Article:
It turns out you can live by the three, Chuck. Just so long as that life includes a commitment to stopping the three, as well as scoring it.
The Warriors pressured the Rockets into one of their worst shooting performances of the season, allowing just 7-of-35 from deep in a highlight-filled 125-108 blowout that never seemed in doubt.
Derek Knight (recap) and Apricot (Explain One Play) did a great job covering the whys and hows of this great win. But what happens with this team moving forward?
For the Warriors, it was educational. Way back on December 1, the Warriors took a double-overtime home loss to these same Rockets. That time, the Rockets relied on role players like Patrick Beverley, Trevor Ariza and Montrezl Harrell to harass the Warriors from the perimeter. Rather than find an alternative, the Dubs settled for a very competitive game of team horse — trading tough jumpers and contested threes with the Rockets for 58 minutes. It did not end well.
That game was an early example of Scott Brooks’ Oklahoma City-ball arriving with Kevin Durant’s off-season baggage. There were serious bouts of “my turn, your turn” isolation play, dominated by superstar scorers who largely neglected their strength in numbers motto. Steve Kerr’s bench suspiciously shortened, as four Warriors played 42-plus minutes, and Stephen Curry played 38. All-star hopeful Zaza Pachulia was hopelessly lost, with one field goal and approximately zero looks in the flow of the offense.
For much of the early season, including the Christmas Day loss in Cleveland, the Warriors would routinely devolve into a lesser team when faced with a threat. Curry would drift, Draymond Green would grow frustrated, and Kevin Durant would do the only thing he knew how. He’s a magnificent scorer, but the team simply isn’t the same when only one guy is playing basketball on a possession. What’s the point in having four or five all-world players if only one can play at a time?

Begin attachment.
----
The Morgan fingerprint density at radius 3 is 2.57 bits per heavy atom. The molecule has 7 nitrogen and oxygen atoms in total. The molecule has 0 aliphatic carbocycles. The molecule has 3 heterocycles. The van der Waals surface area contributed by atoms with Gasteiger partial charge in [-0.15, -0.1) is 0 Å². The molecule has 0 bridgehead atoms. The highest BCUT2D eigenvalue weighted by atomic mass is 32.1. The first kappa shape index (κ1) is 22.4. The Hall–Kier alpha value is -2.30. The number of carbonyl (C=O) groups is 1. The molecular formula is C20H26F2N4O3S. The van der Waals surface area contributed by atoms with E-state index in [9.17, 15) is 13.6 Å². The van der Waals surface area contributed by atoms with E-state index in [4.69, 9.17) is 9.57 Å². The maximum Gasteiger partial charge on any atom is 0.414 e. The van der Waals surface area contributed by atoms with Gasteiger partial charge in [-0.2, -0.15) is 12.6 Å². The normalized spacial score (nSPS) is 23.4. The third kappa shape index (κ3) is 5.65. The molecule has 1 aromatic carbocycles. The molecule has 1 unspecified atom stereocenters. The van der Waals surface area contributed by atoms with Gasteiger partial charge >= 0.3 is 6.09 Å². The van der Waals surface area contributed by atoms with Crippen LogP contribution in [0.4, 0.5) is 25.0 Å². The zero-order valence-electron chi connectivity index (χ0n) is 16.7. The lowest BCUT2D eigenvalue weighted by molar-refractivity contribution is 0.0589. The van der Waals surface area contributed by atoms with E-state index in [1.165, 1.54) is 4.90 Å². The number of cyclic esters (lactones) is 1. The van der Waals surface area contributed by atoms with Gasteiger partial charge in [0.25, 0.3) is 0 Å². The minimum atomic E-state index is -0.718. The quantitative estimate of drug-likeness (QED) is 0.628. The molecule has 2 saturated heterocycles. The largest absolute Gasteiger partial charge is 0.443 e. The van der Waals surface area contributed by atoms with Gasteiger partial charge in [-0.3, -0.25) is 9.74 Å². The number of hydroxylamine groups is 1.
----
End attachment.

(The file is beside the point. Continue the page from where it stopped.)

Thankfully, those impostors appear to be long gone. The Warriors played games number 41, 42 and 43 this week, against the Cavaliers, Thunder and Rockets, and looked much more like the 73-win team in doing so, winning each contest by an average of 24 points.
Friday, the team shot a bit better from the perimeter (15-of-38, or 39.5% from beyond the arc). And the opponent couldn’t connect on much of anything (7-of-35 for a woeful 20.0%). But this time, Kevin Durant and Stephen Curry kept the ball moving, as both finished with seven assists. The Rockets made it their mission to deny open treys for the two all-star starters, so it was Klay Thompson who received a plethora of wide-the-heck-open three point looks (Thompson himself was a bit too open, hitting just 2-of-10). The Warriors had an average night in terms of percentages, but given the supreme quality of the looks, it could have been worse. Rather than force Durant to shoot, the Warriors ensured the right person was shooting.
Durant and Curry got to the rim for a number of uncontested and lightly contested layups. The smart passing got Zaza much more involved, as he finished with 10 points and nine rebounds. The bench was fully integrated and involved, with five players earning more than 11 minutes of court time. The same unit that was largely shut out on December 1 produced 28 points and 17 rebounds on 68.8% shooting.
It is true that the Rockets didn’t shoot very well. Defense be damned, James Harden might not go 0-of-5 from beyond the arc again this season. And Eric Gordon, the league leader in three-point field goals made, posted his own 0-of-7, and 2-of-14 overall. But with the way the Warriors are rolling this week, it’s easy to forget that they aren’t necessarily in peak form either. This squad has only played half a season together, and we truly have no idea how much better they can get between now and the playoffs.
- You can criticize Daryl Morey for his obsession with “name brand” players, as well as his failed pursuit of basically all of them. But you can’t knock the man’s draft evaluation skills. Without the benefit of the lottery, he’s scooped up worthy NBAers like Sam Dekker and Clint Capela, both of whom hurt the Warriors with a combined 16-of-30 shooting for 39 points.
- It might be time for recaps to include WTHO (wide-the-heck-open) as a stat. A 2-of-10 night from Klay Thompson sounds like a bad thing, but he was shooting some of his best shots of his season. Meanwhile, Harden forced a couple shots that made Curry blush.
- For all the talk of Zaza being an awful all-star...he actually isn’t in at least this one way. By RPM, he likely won’t be one of the worst five guys on the squad! People like Al Horford, Paul George, Klay Thompson, Damian Lillard and Kyrie Irving all rank worse. People definitely don’t pay to watch the all-stat game, though, so...sorry to the 2016-2017 All-Stats.
- The Diff: +17 points
- Who will get playing time in David West’s absence? Well for tonight, it was James Michael McAdoo. The estranged forward got 12 minutes tonight, and spun that into eight points, two rebounds and an assist (with a whopping three turnovers). Still, it was a positive night for the young player.
- The Rox must shake this off quickly. They’re already off to the Grindhouse for a brutal Saturday matinee start. The Warriors are back in action Sunday morning, at 9:00 am, to take on the Orlando Magic in what should be one of the best sports Sundays of the entire year.